The Divine Liturgy of St. John Chrysostom – Bizantine-Slavonic rite. Ivan Petrov, Alexandre Deianov, Vassil Stoitzev, Sofia Chorale, Dimitre Rouskov. Harmonia Mundi 90641 (circa 1985), barcode 3149021306412
Recorded January 1976, location not indicated
Reissue Harmonia Mundi “Musique d’abord” 190641 (1999), barcode 794881478125
Harmonia Mundi “Musique d’abord” 195641 (2011), barcode 794881983629
As good as I can imagine
28 September 2017
As a totally NON-specialist, or even connoisseur, of Orthodox chant, I’m not sure how to review this CD. I was working on a discography of the early CD releases of Harmonia Mundi and chanced on this one, it sold cheap, I thought I’d try it. The Divine Liturgy of Saint John Chrysostom is, gratitude to Wikipedia the fount of universal knowledge two clicks away, “the most celebrated Divine Liturgy in the Byzantine Rite. It is named after the anaphora with the same name which is its core part and it is attributed to Saint John Chrysostom, Archbishop of Constantinople in the 5th century.” To my ears, it is the orthodox equivalent of Gregorian chant – a capella psalmodies on limited interval leaps, oftentimes simple minor seconds, up, back down, back up, back down – with the men’s voice in simple but sensuous harmonic gatherings, led by your typical Slavic basso profundo (and, here, not just any anonymous Bulgarian chorister: no less than Ivan Petrov) . Sometimes, rarely, it is more elaborate melodically than that, as in the “Laud to the Virgin” (track 14) or the Sunday Orison (track 15). The Chorale Sofia, recorded in 1975, sounds as good as I can imagine. On iTunes, the Choir is credited as “the Benedictine Monks Of Chevetogne/Chorale Sofia”. Those Benedictine Monks appear nowhere on the CD itself, so I don’t know where iTunes got that from. Checking on it, it looks very much like fake news. Thanks Wikipedia again, “Chevetogne Abbey, also known as the Monastery of the Holy Cross, is a Roman Catholic Benedictine monastery dedicated to Christian unity located in the Belgian village of Chevetogne in the municipality of Ciney, province of Namur, halfway between Brussels and Luxembourg. Currently, the monastery has 27 monks.” Checking further, I know where the conflation comes from. Harmonia Mundi has another recording of “Chants of the Slavonie Liturgy”, sung by the Choir of the Monks of Chevetogne, that I don’t think was ever published on their flagship series but came out directly on “Musique d’abord” in 1988, 190567, barcode 3149025038203. It was reissued in a 4-CD set, “Liturgies orthodoxes”, HMA 290601.04, barcode 3149025045737, in 1990, together with the St. John’s Liturgy and two others of the same ilk. Benedictine monks chanting Orthodox liturgy, isn’t that cause for excommunication?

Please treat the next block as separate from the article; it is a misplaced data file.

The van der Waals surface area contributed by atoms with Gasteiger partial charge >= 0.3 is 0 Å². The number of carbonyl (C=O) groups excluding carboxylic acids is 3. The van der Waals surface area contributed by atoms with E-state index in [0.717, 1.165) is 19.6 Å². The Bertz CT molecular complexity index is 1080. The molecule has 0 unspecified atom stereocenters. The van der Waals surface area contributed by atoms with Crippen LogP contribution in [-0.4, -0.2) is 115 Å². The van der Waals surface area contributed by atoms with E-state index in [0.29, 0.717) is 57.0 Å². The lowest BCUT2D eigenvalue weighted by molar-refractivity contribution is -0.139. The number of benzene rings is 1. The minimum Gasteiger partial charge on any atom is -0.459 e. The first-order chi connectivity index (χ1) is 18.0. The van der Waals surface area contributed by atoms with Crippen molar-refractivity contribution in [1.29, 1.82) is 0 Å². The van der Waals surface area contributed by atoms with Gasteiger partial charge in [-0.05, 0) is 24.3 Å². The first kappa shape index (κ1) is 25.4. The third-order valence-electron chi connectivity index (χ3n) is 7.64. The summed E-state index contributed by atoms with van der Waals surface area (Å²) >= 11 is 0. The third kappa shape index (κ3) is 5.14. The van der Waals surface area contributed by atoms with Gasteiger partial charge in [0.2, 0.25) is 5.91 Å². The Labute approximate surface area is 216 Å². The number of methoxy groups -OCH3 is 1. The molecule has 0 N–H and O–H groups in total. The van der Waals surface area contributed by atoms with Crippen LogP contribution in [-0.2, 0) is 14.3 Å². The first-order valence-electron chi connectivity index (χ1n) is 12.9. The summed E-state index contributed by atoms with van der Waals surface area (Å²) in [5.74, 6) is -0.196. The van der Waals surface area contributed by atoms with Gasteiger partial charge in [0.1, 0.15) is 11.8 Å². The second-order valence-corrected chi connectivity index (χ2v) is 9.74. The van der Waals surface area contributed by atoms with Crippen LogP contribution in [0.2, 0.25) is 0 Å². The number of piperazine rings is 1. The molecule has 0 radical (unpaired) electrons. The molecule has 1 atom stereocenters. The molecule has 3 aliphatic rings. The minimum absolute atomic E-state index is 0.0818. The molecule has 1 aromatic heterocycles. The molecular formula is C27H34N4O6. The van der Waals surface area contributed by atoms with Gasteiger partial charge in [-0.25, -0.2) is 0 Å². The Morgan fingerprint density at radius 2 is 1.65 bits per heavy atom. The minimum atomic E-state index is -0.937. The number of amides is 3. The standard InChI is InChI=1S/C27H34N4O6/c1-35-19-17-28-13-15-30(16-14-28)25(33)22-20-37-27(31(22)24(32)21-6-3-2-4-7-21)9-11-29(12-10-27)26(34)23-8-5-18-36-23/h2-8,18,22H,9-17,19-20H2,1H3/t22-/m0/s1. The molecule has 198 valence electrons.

There’s a measure of background hum that you hear mainly when the voices become silent, and it sounds more like church ambiance than tape hiss. TT 55 minutes, the original CD edition came with no texts (and I don’t suppose the budget reissue has them either – in fact, I know it doesn’t, because that edition is well documented on Discogs.com), which is a major letdown. There’s more variety and fun in the recordings of Russian popular songs by the Jaroff Don Cossacq’s Choir on DG – but obviously you don’t go to the Alexander Nevsky Orthodox Cathedral in Sofia to participate in the Divine Liturgy of Saint John Chrysostom, for fun.